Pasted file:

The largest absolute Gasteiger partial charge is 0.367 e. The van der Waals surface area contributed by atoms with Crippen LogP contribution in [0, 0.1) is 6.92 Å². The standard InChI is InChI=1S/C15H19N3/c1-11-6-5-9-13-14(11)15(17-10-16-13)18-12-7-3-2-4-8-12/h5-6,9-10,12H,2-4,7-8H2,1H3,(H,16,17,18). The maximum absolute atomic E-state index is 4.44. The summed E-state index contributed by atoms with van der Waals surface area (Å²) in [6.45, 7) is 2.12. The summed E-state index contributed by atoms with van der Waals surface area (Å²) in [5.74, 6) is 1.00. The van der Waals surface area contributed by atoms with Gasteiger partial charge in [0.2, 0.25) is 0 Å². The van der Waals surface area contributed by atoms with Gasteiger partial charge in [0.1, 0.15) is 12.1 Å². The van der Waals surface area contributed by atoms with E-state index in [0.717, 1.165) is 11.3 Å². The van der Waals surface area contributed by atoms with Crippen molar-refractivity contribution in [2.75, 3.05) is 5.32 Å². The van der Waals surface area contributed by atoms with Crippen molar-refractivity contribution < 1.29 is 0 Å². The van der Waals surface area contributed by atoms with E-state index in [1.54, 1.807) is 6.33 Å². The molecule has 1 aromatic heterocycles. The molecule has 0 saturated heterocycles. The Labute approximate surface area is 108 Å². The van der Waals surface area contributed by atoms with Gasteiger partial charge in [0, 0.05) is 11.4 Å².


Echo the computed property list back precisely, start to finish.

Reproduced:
The largest absolute Gasteiger partial charge is 0.367 e. The van der Waals surface area contributed by atoms with Crippen LogP contribution in [0, 0.1) is 6.92 Å². The standard InChI is InChI=1S/C15H19N3/c1-11-6-5-9-13-14(11)15(17-10-16-13)18-12-7-3-2-4-8-12/h5-6,9-10,12H,2-4,7-8H2,1H3,(H,16,17,18). The maximum absolute atomic E-state index is 4.44. The summed E-state index contributed by atoms with van der Waals surface area (Å²) in [6.45, 7) is 2.12. The summed E-state index contributed by atoms with van der Waals surface area (Å²) in [5.74, 6) is 1.00. The van der Waals surface area contributed by atoms with Gasteiger partial charge in [0.2, 0.25) is 0 Å². The van der Waals surface area contributed by atoms with Gasteiger partial charge in [0.1, 0.15) is 12.1 Å². The van der Waals surface area contributed by atoms with E-state index in [0.717, 1.165) is 11.3 Å². The van der Waals surface area contributed by atoms with Crippen molar-refractivity contribution in [2.75, 3.05) is 5.32 Å². The van der Waals surface area contributed by atoms with Crippen molar-refractivity contribution < 1.29 is 0 Å². The van der Waals surface area contributed by atoms with E-state index in [1.54, 1.807) is 6.33 Å². The molecule has 1 aromatic heterocycles. The molecule has 0 saturated heterocycles. The Labute approximate surface area is 108 Å². The van der Waals surface area contributed by atoms with Gasteiger partial charge in [0, 0.05) is 11.4 Å².